Tuesday, May 15, 2012


On March 11, 2012, I posted a piece on “Our Adversarial Acquisition System” which followed a similar piece I wrote on October 28, 2011.  We as taxpayers demand a system of elaborate and complicated rules along with contracts of adhesion where we dictate the terms and conditions of contracts with those who sell to our government.  At the same time, we provide contractors certain legal rights which we actually expect them to exercise.  So, I’ve stated, let’s not be naïve.  We’ve set up a system purposely designed to create an adversarial relationship between the buyers and the sellers of goods and services in federal government contracting.
But that’s okay.  Our judicial system is adversarial.  And in government contracting, as in our judicial system, adversarial does not have to end in a partial, biased result.
In his message to Congress in 1862, Abraham Lincoln said:
                It is as much the duty of the Government to render prompt justice against itself, in favor of
                Citizens, as it is to administer the same between private individuals.
In 1912, the United States Supreme Court  said about the contracting officer in government procurement:  “But the very extent of the power and the conclusive character of his decision raised a corresponding duty that the agent’s judgment should be exercised not capriciously or fraudulently, but reasonably, and with due regard to the rights of both the contracting parties.”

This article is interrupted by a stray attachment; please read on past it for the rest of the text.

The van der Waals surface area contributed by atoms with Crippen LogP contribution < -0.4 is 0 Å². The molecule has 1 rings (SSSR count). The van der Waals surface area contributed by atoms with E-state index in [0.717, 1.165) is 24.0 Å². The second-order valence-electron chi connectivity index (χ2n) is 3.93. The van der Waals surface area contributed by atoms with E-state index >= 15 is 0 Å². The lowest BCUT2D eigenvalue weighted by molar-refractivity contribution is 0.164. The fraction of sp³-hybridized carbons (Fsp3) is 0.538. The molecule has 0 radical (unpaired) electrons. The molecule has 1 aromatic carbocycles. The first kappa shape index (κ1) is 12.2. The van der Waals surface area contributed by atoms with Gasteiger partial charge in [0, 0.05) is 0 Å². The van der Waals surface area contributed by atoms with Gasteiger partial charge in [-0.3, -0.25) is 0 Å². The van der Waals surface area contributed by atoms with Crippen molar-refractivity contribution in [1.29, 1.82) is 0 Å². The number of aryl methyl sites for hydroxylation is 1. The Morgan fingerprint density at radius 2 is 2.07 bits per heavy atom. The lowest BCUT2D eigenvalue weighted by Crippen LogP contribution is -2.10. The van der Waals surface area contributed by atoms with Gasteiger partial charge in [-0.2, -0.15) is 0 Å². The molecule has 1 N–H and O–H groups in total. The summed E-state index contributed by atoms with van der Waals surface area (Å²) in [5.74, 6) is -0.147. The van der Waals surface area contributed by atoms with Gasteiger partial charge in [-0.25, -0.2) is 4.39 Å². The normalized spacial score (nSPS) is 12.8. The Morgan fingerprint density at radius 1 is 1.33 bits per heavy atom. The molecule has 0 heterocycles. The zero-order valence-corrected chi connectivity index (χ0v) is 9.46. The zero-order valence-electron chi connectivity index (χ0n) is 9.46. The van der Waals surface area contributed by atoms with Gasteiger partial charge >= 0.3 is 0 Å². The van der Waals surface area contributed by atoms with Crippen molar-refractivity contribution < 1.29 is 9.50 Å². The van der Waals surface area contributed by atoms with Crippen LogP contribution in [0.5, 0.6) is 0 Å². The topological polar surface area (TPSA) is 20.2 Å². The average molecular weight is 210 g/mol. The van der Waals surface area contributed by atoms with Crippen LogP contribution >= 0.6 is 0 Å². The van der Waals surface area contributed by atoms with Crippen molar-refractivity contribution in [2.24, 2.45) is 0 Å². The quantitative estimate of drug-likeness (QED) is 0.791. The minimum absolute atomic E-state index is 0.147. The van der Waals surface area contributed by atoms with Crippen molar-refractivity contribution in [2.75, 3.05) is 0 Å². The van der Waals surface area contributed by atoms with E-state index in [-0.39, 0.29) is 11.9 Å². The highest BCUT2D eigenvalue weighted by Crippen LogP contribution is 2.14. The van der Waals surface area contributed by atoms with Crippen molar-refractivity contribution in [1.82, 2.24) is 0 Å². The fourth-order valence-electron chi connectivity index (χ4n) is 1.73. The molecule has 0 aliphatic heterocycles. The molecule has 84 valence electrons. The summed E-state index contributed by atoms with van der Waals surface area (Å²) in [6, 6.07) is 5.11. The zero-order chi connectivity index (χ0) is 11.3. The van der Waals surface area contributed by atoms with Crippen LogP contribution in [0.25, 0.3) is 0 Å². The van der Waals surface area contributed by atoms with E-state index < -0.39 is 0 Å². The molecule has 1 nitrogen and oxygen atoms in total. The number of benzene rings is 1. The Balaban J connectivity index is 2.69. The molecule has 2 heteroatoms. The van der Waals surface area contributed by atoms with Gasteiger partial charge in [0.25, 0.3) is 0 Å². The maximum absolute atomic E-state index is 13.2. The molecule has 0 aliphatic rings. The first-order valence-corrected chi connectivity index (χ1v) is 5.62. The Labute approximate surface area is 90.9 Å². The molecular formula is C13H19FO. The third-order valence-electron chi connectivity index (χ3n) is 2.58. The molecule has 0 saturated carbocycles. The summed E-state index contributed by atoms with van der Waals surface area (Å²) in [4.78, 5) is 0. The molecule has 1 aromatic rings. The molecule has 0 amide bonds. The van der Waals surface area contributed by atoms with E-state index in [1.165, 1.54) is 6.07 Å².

The predecessor court to the Court of Appeals for the Federal Circuit said in 1950:
Some contracting officers regard themselves as representatives of the defendant, charged with the duty of protecting its interests and of exacting of the contractor everything that may be in the interest of the Government, even though no reasonable basis therefor can be found in the contract documents; but the Supreme Court has said that in settling disputes this is not his function; his function, on the other hand, is to act impartially, weighing with an even hand the rights of the parties on the one hand and on the other.
Penner Installation Corp. v. United States, 89 F. Supp. 545, 564 (Ct. Cl. 1950).  After referring to the 1912 Supreme Court opinion, the court in Penner said the contracting officer must not represent either side but must act "as an impartial, unbiased judge."
In settling disputes (and to facilitate avoiding them), it is not the proper function of the contracting officer to see what he can extract from the contractor.   This is not the contracting officer’s function say the highest federal courts.  The contracting officer is to act impartially.
The system of rules and regulations may create an adversarial system but in the end, the contracting officer is charged with the responsibility to take an impartial view of the competing interests and “weigh with an even hand the rights of the parties on the one hand and on the other.”

Postscript:  As our readers have pointed out, FAR 1.602-2(b) requires contracting officers to "Ensure that contractors receive impartial, fair, and equitable treatment . . . ."  


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